45. Of course there’s lots of politics and marketing surveys involved in these corporate sponsorships and people should closely follow the money trails but I am definitely on the side of supporting corporate activities that bring in the bucks and promote awareness of breast cancer or any other important cause. “Awareness” is not just a word, it can be a life-saving state of mind. Say what you want about Katie Couric, I am sure that her on-air colonoscopy following her husband’s death from colon cancer led to many lives being saved. Meeting the lovely Sophia and learning about her bout with breast cancer really did make my wife focus more on her own breast exams. Seeing the pink on Neil’s blog makes me that much more sensitive about the issue when I hear about it elsewhere. I get that some people are perplexed why some diseases get more attention than others, and to them I say work to get “your” disease in the spotlight. It’s not just an easy way to feel good about ourselves, it truly can make a difference. On the other hand, some corporate partnerships are too repulsive to stomach, like tobacco companies doing cancer work—they should be outed as the killers that they are.

  46. I’m a firm believer that “all publicity is good publicity.” So maybe it’s cheezy for yoplait to have pink tops only in October, but it at least makes people think about the issue more often! And that can’t be bad.

    the election/erection thing? I’ll leave that one alone!

  47. If it does good, if people wear their jeans to work on lee jeans day, if everyone who did that gave £5 or $5 to this cause then who gives a monkeys arse. Sorry but feel really strongly about this. Set up a separate blog called PINK RIBBON, not to get hits or comments, just to raise awareness. How soon before my 40 something friends start finding lumps? Corporate warmongering or just doing your bit? Who can say what is right or wrong. When you have lost a loved one to this disease, you will do anything to save someone else. I don’t want to offend anyone, and freedom of speech is what we should all strive for, how many blogs have we all read where someone is going through this. We don’t have to buy the merchandise on offer, for a month we just have to raise awareness and do our own little thing.

    My effort is at http://www.apinkribbon.blogspot.com.

    It’s just for info, oh and a fantastic YouTube that someone sent me. Don’t comment, just participate.

  48. Where I come from the “Shortbus” was what the special-ed kids rode to school.

  49. Neil.. i hope you showed your cute friend the true problems with the administration… slowly and with great success.
    I agree with you. I think it’s good that corporations are making some effort to be activist… And whether the intentions are golden, they raise awareness.

  50. Thanks, Rach! Great blog you put up.

    I guess there are a couple of issues here, but I think everyone pretty much agrees that trying to stop breast cancer is a worthy cause.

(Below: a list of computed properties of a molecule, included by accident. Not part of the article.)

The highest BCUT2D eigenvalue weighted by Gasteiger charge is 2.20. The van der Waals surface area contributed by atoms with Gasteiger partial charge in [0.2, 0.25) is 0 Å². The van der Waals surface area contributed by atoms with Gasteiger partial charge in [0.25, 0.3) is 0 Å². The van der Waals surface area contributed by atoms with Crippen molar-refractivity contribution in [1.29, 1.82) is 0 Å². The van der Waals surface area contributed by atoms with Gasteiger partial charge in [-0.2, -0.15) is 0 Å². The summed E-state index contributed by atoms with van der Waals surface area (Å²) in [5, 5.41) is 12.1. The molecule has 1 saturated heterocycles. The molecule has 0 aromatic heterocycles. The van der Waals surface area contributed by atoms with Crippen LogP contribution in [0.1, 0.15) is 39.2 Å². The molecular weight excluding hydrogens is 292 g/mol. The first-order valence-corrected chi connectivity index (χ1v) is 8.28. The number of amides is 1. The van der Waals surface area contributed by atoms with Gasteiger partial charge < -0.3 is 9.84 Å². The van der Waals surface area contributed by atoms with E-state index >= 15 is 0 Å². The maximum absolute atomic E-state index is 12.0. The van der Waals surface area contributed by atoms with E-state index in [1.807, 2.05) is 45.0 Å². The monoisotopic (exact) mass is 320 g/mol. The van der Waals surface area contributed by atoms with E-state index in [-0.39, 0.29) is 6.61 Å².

It seems there will always be issues of where money comes from and who it goes to, especially when there are limited resources. I even remember one of the more unpleasant parts of the 9/11 tragedy were people fighting over where charity money should go. I remember widows of firemen killed in action before 9/11 were upset at new widows becoming instant millionaires because of their tragedy.

    And as for mention earlier of the Sprecher Institute study saying that survival rate for women is increasing, there are other studies that show an increase in cancer cases.  I also became aware of this info:

    “You’d be surprised at how studies can be set up to prove a point.  Secondly, did you notice that the reporter was not a physician but a PhD and the institution was not the medical school branch of Cornell,but the veterinary school?  A little more Googleing reveals that they are funded in part by the state department of agriculture to study environmental effects on cancer, yet all their reporting concerns dietary effects. That raises a suspicion in my mind that their
    unstated mission is to selectively find environmental effects that are man=made (chemicals, fertilizers, pesticides, additives), and I can’t help but wonder if this was sparked by a desire to put distance between breast cancer and hormones found in cow’s milk. I find it just too much of a coincidence that agriculture, veterinary medicine and breast cancer are rolled up into one coincidental report.”

  51. I’m painting my breasts pink for Breast Cancer Awareness month. And when the subject comes up, I’m loudly proclaiming, “I’m aware of breast cancer.” It’s the least I can do.

  52. I like the suggestion made here, that whenever you remind someone to “get a mammogram,” you add, “…and a lipid profile, since heart disease is the #1 killer of women. Note that she also has the 2002 stats displayed, and the mortality figures are:

    Heart Disease: 356,000
    Stroke: 100,000
    Lung Cancer: 68,000
    COPD: 64,000
    Breast Cancer: 42,000

    Now, add up the totals on the three heart-related things listed, and you get 520,000. I mean, that’s more than ELEVEN TIMES the deaths from breast cancer. Obviously, we need to get way more concerned about the health of our hearts and circulatory systems. Not at the EXPENSE of breast cancer awareness or anything else, but in ADDITION. So, yeah, get that mammogram…and a lipids profile, blood-pressure check, heck, maybe even a full cardiac workup every so often. I’ve had one in the last year.

  53. Belinda – those are surprising statistics. Here is one way where focusing on one disease can be deceptive. You begin to think that breast cancer is the #1 problem with women, when in reality it isn’t — and women forget to be “aware” of these other potential killers. I think most people still believe that heart disease is still more of a man’s problem.